Turning to your life as a writer, what, above all (apart from readers) do you want your Pearseus books to achieve, or change, or bequeath?

Pearseus 'Rise'. Book One
Pearseus ‘Rise’. Book One

Schism is very political in nature. Rise of the Prince is basically a philosophical/religious essay masquerading as fantasy/science fiction. Mad Water and Vigil are more straight-forward adventure, where Endgame, currently penned, has a religious leader as the antagonist, which allows me to comment on the perils of following one’s religion to the extreme.

I was afraid that people would be put off by all these aspects. Some have, but many more have taken to them, even asking why later books have less introspection.

I would love it if reading Pearseus made people think about their assumptions and become more critical towards populists (Schism) and leaders (Rise). I do believe that good and evil struggle constantly all around and within us, and I wish people realized that every single one of their actions involves a choice. Even non-action is a choice. So, I hope that Pearseus reminds people to make conscious choices.

The rise of populism – both religious and political – scares me. To quote Bertolt Brecht’s prophetic “Parade of the Old New” (1939):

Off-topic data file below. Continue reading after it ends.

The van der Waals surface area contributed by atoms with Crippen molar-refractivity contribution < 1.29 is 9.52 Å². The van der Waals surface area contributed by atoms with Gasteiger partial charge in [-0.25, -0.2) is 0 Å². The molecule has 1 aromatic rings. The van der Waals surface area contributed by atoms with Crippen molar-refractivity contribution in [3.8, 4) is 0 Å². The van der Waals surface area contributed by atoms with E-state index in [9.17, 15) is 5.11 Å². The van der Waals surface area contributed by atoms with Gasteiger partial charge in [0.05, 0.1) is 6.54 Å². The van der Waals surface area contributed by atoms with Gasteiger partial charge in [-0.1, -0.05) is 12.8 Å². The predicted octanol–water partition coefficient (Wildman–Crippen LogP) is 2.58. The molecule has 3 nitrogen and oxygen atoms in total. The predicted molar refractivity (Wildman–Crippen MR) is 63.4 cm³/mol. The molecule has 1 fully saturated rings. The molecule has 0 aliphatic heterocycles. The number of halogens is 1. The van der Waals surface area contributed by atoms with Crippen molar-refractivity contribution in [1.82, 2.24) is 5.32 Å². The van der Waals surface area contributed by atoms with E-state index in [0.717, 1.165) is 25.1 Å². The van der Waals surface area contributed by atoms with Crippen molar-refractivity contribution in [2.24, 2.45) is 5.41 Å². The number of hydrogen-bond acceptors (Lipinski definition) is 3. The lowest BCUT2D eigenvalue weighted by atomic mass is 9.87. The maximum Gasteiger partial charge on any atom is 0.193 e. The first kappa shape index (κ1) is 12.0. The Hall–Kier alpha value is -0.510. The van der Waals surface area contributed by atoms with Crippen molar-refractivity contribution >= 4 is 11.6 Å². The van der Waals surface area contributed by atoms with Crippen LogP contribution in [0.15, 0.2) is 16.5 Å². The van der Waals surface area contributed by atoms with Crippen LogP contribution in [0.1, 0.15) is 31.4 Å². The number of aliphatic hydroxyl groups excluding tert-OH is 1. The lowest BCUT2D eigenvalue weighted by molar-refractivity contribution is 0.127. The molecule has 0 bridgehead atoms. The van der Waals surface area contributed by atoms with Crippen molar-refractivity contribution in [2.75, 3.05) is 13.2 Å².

“I stood on the hill, where I saw the Old approaching, but it came as the New. It hobbled on new crutches that no one had ever seen before and stank of the new smell of decay that no one had ever smelled before.”

Watching the news, I find it scary just how well his words describe our current situation.

You have a fluent and extraordinary command of English, and from your posts a delight in its idiosyncrasies. Expand on that. It grabs you, tell us why.

I’m sure that Mrs. Galani, who predicted, (back in fourth grade) that I’d never learn to speak English properly, will be thrilled to hear it 😀

Seriously though, I just love the English language. I speak a bit of German, French, Russian and, of course, Greek, but English has a fluidity and openness that I find refreshing and liberating. I love playing with it in my head and on paper; exploring it; pushing it to its limits. I know that many complain about its ever-changing nature; how there are always new words, expressions and neologisms popping up. To me, that only makes it all even more precious.

I think of English as a teenager that still has years of exciting discoveries about himself ahead of him. Greece is more middle-aged in that respect. Having said that, I do google idioms on occasion, to make sure that I use them properly!

It seems that with Runaway Smile you join a number of famous men who write for children they do not (yet?) have. It has an underlying moral about the world of adults encountered by a child. What prompted it?Runaway_Smile_700

The book started out as a silly poem that I was playing with in my head (you can read the final version of it at the end of the book). One day, back in 2012, I was having my childhood friend, Dimitris Fousekis, over for lunch. Dimitris is a professional children’s books illustrator and liked the poem so much, that he suggested we turn it into a book. This was before I decided to become an author, and Pearseus had not even been conceived, mind you.